New monuments

Published 1:31 pm Friday, January 13, 2017

President Barack Obama declared five new national monuments Thursday, including two in Alabama.

Obama designated the Birmingham Civil Rights District as a national monument, a move that is expected to have a significant economic impact on the Magic City and bring a national spotlight to the pivotal role Birmingham played in the struggle for racial equality in the 1960s.

According to the National Park Service, every dollar invested in national parks or monuments generates $10 in economic activity.

The National Park Service has committed to contributing at least $300,000 annually to the monument.

The national monument will include portions of the Historic Birmingham Civil Rights District, including the A.G. Gaston Motel, the neighboring Birmingham Civil Rights Institute, the 16th Street Baptist Church, Bethel Baptist Church, Kelly Ingram Park, the Colored Masonic Temple, St. Paul Lutheran Church and portions of the 4th Avenue Business District.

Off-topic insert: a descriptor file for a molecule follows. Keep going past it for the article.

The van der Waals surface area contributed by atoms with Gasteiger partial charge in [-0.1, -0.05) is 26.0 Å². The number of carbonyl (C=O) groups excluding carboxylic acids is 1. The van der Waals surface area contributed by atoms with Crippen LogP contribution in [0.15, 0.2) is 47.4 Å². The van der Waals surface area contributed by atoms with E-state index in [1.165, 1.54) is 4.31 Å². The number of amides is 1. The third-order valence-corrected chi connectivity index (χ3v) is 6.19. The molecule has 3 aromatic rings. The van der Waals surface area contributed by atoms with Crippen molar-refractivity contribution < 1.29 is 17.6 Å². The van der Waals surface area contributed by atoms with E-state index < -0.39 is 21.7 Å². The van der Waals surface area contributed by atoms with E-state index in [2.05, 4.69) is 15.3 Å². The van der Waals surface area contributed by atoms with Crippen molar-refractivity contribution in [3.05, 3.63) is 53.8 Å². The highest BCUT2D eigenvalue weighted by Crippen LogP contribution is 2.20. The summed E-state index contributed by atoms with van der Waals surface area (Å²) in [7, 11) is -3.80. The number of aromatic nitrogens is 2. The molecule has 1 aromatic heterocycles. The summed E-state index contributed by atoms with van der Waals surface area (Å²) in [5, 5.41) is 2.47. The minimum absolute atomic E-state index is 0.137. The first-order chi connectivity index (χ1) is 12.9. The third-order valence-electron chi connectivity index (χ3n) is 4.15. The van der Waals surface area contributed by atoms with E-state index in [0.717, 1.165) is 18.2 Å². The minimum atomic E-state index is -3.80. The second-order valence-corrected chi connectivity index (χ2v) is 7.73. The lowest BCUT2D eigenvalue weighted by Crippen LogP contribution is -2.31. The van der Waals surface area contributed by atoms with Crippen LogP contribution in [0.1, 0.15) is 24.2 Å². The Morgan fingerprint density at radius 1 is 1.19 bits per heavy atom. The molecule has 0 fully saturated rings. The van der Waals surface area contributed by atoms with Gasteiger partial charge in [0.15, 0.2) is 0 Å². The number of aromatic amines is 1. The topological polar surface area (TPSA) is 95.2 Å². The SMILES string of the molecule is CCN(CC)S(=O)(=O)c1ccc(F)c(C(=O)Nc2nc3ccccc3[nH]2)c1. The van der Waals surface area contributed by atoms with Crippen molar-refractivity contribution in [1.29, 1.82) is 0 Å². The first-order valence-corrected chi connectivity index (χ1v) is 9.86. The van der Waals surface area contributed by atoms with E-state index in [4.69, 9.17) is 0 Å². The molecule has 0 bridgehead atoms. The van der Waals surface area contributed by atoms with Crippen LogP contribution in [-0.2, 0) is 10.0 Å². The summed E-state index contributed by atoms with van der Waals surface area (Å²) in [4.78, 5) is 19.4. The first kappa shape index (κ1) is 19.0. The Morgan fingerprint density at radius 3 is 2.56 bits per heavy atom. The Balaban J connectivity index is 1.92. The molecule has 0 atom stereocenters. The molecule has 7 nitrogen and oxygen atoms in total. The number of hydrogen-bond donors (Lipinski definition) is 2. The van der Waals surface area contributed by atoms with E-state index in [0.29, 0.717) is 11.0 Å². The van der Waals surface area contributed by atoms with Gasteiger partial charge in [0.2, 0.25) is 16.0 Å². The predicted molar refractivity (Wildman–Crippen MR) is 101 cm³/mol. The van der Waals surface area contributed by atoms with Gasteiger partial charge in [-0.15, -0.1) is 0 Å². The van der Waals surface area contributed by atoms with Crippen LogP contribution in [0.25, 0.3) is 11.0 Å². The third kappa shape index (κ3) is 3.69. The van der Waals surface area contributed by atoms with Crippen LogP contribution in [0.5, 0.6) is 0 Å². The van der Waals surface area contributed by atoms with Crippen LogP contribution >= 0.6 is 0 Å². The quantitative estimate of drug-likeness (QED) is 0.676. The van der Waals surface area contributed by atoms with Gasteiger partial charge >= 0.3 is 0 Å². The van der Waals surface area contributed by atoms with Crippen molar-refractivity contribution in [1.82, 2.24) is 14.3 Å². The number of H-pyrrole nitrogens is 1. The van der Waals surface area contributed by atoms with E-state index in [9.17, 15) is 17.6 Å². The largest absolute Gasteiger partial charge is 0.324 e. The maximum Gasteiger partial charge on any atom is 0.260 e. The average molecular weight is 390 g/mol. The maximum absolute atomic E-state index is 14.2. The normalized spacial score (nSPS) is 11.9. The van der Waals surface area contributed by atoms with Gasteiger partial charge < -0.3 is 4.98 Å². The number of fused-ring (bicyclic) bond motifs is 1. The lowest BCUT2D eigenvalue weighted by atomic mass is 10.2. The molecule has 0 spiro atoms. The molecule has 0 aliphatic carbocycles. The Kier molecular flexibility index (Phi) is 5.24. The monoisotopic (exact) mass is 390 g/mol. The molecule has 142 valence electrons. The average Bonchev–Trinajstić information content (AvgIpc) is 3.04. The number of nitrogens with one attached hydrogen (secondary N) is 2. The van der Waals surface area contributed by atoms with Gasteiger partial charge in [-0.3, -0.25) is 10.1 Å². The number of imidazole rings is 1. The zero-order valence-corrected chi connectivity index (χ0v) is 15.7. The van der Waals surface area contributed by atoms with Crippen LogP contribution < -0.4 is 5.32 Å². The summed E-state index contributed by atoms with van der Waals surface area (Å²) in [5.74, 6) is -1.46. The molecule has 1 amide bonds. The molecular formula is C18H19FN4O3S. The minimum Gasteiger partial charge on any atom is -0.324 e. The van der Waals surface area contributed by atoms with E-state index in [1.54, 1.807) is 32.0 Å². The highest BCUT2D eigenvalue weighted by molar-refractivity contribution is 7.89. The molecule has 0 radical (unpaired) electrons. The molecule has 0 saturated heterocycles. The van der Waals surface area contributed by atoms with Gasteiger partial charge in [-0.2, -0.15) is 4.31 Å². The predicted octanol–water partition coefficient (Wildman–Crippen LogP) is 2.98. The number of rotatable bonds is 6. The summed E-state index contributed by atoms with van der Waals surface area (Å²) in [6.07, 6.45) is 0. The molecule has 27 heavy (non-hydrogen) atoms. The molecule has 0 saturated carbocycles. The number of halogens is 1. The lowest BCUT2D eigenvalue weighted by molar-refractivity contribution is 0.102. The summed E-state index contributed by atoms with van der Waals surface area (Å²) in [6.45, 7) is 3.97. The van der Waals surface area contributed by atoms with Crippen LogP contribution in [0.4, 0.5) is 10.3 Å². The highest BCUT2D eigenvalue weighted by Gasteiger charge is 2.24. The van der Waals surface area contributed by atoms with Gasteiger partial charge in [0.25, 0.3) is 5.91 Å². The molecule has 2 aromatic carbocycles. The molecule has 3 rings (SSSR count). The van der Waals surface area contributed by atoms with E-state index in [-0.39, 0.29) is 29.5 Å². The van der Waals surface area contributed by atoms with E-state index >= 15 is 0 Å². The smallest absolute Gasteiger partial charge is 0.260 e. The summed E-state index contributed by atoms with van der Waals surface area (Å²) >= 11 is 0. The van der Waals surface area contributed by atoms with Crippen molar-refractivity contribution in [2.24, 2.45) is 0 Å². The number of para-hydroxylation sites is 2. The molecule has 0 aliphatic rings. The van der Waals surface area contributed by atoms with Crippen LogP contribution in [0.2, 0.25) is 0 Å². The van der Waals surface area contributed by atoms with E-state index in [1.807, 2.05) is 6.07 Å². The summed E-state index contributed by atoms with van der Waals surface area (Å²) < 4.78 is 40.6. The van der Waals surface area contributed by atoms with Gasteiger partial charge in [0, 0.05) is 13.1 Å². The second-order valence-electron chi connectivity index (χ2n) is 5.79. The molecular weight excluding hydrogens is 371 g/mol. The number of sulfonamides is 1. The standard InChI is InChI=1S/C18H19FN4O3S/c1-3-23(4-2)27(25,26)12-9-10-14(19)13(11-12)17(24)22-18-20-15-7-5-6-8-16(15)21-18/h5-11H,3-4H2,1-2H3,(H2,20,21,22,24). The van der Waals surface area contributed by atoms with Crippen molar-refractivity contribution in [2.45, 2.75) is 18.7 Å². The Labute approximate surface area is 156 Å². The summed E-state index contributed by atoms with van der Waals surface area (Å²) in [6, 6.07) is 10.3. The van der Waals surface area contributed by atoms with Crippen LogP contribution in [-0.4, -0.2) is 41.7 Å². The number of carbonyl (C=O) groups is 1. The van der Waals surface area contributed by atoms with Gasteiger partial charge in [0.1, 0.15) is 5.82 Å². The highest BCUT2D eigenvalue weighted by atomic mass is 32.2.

Obama also signed a proclamation designating the Freedom Riders Park in Anniston a national monument.

The monument includes the Greyhound Bus Station where a racially integrated bus of Freedom Riders attempting to test desegregation was attacked in the spring of 1961, and the site where the same bus was firebombed and burned some minutes later.

A third national monument designated yesterday, in Beaufort, S.C., commemorates the period between the Civil War and the push for segregation in the 1890s when freed slaves worked to establish schools and communities of their own.

The president also enlarged once more the California Coastal National Monument, which was established by President Bill Clinton and expanded by Obama in 2014, and the Cascade-Siskiyou National Monument, another Clinton monument, by roughly 42,000 acres in Oregon and another 5,000 in California.

Obama’s declarations are possible under the Antiquities Act of 1906. Historic landmarks declared by public proclamation are called national monuments.

Established in 1906, the Antiquities Act has been used by 16 presidents from Theodore Roosevelt to Obama.